Remote Work and Mental Health Concerns

According to the U.S. Census Bureau, only 5.7% of people in the U.S. worked remotely prior to the start of the COVID pandemic in 2020.

However, the percentage of people working remotely has increased significantly since then. A Stanford study of 10,000 people found that 27 percent of paid full-time days were worked from home in early 2023.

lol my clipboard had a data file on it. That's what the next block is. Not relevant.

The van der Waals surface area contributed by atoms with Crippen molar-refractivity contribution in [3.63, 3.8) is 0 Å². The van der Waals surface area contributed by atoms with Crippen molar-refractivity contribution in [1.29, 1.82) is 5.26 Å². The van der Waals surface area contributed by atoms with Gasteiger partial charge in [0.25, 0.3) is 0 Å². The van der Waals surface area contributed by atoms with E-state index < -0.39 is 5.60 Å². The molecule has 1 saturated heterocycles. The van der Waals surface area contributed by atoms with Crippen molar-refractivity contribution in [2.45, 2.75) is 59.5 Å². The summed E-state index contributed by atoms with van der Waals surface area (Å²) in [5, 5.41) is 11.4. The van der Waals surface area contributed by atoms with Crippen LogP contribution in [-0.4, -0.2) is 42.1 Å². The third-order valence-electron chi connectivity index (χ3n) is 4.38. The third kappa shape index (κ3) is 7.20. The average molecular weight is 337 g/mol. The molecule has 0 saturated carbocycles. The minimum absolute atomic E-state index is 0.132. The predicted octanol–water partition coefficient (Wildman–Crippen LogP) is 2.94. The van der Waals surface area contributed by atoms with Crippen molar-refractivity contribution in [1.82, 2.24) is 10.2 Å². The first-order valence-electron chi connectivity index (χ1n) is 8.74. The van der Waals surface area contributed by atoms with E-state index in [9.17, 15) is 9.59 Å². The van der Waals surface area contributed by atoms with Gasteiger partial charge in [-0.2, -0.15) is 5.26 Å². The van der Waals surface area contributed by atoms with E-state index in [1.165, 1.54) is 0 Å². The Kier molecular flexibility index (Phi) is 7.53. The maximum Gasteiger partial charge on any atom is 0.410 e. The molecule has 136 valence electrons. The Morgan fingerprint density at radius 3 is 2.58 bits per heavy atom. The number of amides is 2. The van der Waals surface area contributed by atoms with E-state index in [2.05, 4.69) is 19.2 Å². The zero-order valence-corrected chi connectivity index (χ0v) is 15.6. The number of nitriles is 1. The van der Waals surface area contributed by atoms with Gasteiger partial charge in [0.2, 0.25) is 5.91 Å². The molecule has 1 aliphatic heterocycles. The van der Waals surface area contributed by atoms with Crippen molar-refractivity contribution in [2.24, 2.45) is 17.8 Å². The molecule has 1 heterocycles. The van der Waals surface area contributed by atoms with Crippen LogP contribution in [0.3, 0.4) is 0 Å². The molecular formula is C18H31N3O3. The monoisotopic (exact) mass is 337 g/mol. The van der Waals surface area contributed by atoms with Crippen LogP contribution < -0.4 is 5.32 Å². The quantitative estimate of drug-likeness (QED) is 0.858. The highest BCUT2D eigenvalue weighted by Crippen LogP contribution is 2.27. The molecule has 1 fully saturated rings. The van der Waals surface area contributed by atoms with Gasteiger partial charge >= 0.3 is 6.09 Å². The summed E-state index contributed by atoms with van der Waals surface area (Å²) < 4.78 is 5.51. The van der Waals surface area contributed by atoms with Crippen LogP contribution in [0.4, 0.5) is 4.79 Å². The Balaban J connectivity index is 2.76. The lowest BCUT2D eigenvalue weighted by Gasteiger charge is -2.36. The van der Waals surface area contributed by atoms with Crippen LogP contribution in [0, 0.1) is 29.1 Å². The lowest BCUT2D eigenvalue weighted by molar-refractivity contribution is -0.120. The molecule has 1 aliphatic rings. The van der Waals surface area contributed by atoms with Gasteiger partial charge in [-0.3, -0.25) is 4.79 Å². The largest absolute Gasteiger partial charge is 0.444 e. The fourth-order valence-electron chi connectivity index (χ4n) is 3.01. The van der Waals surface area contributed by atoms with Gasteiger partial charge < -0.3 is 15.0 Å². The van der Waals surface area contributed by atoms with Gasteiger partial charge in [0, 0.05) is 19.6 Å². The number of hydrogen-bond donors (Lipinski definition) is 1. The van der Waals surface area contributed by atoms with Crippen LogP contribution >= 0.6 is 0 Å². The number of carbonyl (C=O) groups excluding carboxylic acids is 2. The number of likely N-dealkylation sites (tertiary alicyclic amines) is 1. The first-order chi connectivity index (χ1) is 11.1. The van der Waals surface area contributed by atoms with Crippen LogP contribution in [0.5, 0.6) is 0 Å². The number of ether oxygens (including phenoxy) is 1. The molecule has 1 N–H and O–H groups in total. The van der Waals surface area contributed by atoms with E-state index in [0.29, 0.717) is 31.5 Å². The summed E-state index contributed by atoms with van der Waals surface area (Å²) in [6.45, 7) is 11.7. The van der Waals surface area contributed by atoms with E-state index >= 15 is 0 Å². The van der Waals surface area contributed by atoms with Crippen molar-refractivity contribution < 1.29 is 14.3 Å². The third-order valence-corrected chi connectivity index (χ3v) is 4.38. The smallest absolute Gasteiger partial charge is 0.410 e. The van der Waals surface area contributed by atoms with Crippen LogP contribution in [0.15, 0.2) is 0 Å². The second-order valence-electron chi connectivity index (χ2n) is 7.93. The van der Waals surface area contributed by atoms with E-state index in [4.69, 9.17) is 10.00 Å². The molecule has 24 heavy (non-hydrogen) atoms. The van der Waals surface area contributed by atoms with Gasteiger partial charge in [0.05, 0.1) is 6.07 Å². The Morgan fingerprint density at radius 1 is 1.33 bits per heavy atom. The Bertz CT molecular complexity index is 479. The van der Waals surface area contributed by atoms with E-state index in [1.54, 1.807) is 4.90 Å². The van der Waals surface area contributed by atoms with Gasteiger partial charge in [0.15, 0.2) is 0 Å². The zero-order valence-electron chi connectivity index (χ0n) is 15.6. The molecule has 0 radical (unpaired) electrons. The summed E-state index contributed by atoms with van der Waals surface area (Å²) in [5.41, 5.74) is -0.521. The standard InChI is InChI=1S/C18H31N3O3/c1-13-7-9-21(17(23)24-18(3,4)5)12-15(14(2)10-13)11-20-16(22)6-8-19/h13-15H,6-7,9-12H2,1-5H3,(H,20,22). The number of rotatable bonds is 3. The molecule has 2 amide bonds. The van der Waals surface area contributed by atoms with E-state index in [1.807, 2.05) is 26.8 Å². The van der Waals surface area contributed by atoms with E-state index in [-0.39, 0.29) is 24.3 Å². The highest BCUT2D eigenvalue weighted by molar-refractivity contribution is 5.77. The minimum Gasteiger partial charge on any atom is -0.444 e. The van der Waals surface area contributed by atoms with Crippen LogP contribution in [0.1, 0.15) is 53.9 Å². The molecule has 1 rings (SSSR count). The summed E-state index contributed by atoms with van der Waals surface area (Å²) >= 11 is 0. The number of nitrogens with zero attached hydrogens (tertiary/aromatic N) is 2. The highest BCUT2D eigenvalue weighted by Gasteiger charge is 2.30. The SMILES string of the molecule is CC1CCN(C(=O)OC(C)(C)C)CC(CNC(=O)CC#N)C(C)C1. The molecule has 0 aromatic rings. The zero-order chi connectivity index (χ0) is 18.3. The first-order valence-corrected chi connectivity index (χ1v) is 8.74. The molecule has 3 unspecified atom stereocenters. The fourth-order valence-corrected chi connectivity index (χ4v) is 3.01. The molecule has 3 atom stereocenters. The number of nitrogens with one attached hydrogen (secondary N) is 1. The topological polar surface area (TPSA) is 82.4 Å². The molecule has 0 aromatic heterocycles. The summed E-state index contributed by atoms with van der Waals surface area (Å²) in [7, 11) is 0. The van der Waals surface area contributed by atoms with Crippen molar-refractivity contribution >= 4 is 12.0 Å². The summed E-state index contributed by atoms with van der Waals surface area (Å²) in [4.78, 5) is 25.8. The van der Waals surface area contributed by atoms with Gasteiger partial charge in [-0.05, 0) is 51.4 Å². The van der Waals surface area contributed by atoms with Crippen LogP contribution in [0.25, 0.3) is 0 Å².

Working remotely has many benefits, such as improved work/life balance and more flexibility. But it also comes with its own set of challenges, especially when it comes to mental health. Lack of in-person interactions with colleagues can lead to feelings of isolation and loneliness; increased expectations while working outside the office may lead to burnout; and dwindling boundaries between personal and professional lives can cause stress.